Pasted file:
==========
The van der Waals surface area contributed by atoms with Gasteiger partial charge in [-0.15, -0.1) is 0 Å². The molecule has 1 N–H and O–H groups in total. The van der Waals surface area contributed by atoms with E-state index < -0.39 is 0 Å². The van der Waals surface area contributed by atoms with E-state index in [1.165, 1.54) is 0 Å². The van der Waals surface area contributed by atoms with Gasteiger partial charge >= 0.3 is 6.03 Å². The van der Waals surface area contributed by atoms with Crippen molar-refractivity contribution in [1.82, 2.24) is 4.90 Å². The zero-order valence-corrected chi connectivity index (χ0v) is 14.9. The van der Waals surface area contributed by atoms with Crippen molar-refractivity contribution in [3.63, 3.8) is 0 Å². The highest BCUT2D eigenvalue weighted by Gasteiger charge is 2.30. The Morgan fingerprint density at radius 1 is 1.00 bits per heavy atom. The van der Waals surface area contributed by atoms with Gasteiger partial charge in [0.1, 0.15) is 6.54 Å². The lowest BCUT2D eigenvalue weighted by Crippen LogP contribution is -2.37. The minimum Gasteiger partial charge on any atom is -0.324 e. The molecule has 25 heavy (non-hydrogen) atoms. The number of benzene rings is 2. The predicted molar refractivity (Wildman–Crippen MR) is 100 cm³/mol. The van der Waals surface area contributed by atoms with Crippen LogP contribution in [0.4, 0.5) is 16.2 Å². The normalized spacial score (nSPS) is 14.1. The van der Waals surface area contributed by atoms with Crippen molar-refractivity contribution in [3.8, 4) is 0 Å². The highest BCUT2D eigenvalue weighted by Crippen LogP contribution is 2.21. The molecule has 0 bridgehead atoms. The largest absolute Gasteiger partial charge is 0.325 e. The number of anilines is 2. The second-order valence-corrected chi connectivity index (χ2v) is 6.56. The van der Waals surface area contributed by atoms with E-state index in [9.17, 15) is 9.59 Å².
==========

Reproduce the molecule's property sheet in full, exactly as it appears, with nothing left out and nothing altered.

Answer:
The van der Waals surface area contributed by atoms with Gasteiger partial charge in [-0.15, -0.1) is 0 Å². The molecule has 1 N–H and O–H groups in total. The van der Waals surface area contributed by atoms with E-state index < -0.39 is 0 Å². The van der Waals surface area contributed by atoms with E-state index in [1.165, 1.54) is 0 Å². The van der Waals surface area contributed by atoms with Gasteiger partial charge >= 0.3 is 6.03 Å². The van der Waals surface area contributed by atoms with Crippen molar-refractivity contribution in [1.82, 2.24) is 4.90 Å². The zero-order valence-corrected chi connectivity index (χ0v) is 14.9. The van der Waals surface area contributed by atoms with Crippen molar-refractivity contribution in [3.63, 3.8) is 0 Å². The highest BCUT2D eigenvalue weighted by Gasteiger charge is 2.30. The Morgan fingerprint density at radius 1 is 1.00 bits per heavy atom. The van der Waals surface area contributed by atoms with Gasteiger partial charge in [0.1, 0.15) is 6.54 Å². The lowest BCUT2D eigenvalue weighted by Crippen LogP contribution is -2.37. The minimum Gasteiger partial charge on any atom is -0.324 e. The molecule has 25 heavy (non-hydrogen) atoms. The number of benzene rings is 2. The predicted molar refractivity (Wildman–Crippen MR) is 100 cm³/mol. The van der Waals surface area contributed by atoms with Crippen LogP contribution in [0.4, 0.5) is 16.2 Å². The normalized spacial score (nSPS) is 14.1. The van der Waals surface area contributed by atoms with Crippen molar-refractivity contribution in [3.8, 4) is 0 Å². The highest BCUT2D eigenvalue weighted by Crippen LogP contribution is 2.21. The molecule has 0 bridgehead atoms. The largest absolute Gasteiger partial charge is 0.325 e. The number of anilines is 2. The second-order valence-corrected chi connectivity index (χ2v) is 6.56. The van der Waals surface area contributed by atoms with E-state index in [9.17, 15) is 9.59 Å².